Singer Papon ropes in B-town celebs for a song that celebrates the mightiness of river Brahmpatura.
With soothing and melodious tunes playing in the backdrop of the scenic Brahmaputra, singer Angarag Mahanta aka Papon has managed to rope in Amitabh Bachchan, Arijit Singh, Sonu Nigam, Shreya Ghoshal, Kailash Kher, Zubeen Garg, Shankar Mahadevan, Vishal Dadlani and many others to lend their voice for Namami Brahmaputra, a song that celebrates the mightiness of river Brahmaputra.
Papon, who is among those few Assamese artistes who have managed to make a name in Bollywood, says that the song is like a “once in a lifetime kind of opportunity”, especially since he was able to convince his “friends from Bollywood” to take out time for the song.
Composed as the anthem for the first river festival to be held in Assam, the song talks about Brahmaputra, ranging from its strong undercurrents to the fertile land in the valley surrounding it.
Says Papon, “The song has been created in order to tell the story behind the river, and how it is responsible for the liveliness in the valley. I wanted my friends from Bollywood to lend their voice to the song so that the song gets a wider reach. And when all these people took out the time for the song, despite the fact that there was nothing commercial about it, it was a great gesture of love for the project.”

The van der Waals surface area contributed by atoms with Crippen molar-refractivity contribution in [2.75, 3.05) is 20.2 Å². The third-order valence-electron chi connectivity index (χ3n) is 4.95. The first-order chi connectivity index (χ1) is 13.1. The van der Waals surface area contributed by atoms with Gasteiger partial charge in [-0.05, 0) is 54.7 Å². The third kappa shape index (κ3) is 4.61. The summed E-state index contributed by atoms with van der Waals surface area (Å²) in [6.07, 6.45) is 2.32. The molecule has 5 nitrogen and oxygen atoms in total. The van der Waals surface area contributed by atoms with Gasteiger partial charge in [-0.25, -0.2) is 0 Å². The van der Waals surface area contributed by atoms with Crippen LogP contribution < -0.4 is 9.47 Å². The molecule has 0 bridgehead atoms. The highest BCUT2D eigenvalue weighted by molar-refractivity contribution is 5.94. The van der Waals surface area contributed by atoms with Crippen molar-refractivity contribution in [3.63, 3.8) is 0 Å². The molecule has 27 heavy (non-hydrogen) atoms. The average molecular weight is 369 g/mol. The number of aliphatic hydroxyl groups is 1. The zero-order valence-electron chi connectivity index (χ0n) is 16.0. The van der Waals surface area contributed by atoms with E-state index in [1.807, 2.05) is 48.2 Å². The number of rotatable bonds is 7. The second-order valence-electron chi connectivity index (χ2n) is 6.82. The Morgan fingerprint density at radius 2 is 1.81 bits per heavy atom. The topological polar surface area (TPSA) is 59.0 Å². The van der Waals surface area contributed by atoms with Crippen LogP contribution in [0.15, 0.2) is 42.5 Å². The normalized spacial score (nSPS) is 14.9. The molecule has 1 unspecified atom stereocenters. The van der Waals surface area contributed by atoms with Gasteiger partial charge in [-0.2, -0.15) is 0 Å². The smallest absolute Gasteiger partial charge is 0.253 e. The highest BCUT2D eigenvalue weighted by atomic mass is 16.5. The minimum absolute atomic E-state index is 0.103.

The river festival, also titled ‘Namami Brahmaputra’, is an attempt by the Assam government to celebrate the state’s art and culture and also promote trade and tourism.
Speaking about the song — which has been written in Hindi and Ahomiya — Papon adds, “Since the idea was to promote Assam, I decided to create both Hindi and Ahomiya versions of the song, so that people from the other parts of the country can also understand and relate to the song and the message behind it.”
Moreover, the song is also a way to awaken people about the river, which is often been held responsible for the floods in the state.
“It’s like so many of us have a river flowing at our backyard, but we hardly even think of it. We blame the river for floods, but somewhere even we are responsible for that. To show how huge the river is and what a great part of the country it occupies, I have used many visuals of the river in the videos of the song,” he adds.
Speaking of the holy rivers of India, the Uttarakhand government recently declared rivers Ganga and Yamuna as “living entities”, giving them the same legal rights as a person — a move made as an attempt to help in efforts to clean these pollution-choked rivers. Ask Papon if he believes in the idea and the personification of rivers, he says, “We do personify Brahmaputra. If one has ever visited the valley by the river, they can easily see people talking to the river. In fact, I have many songs related to people’s connection with the river.”
Talking about the importance of conserving our water bodies, he adds, “How can people forget that life started with water? It is only because of water on this planet that life started here. That’s how civilisation started. There is nothing beyond water. Nature is very essential and it is so obvious. According to me, everything is about worshipping nature. One must pay respect to what actually is our source of life.”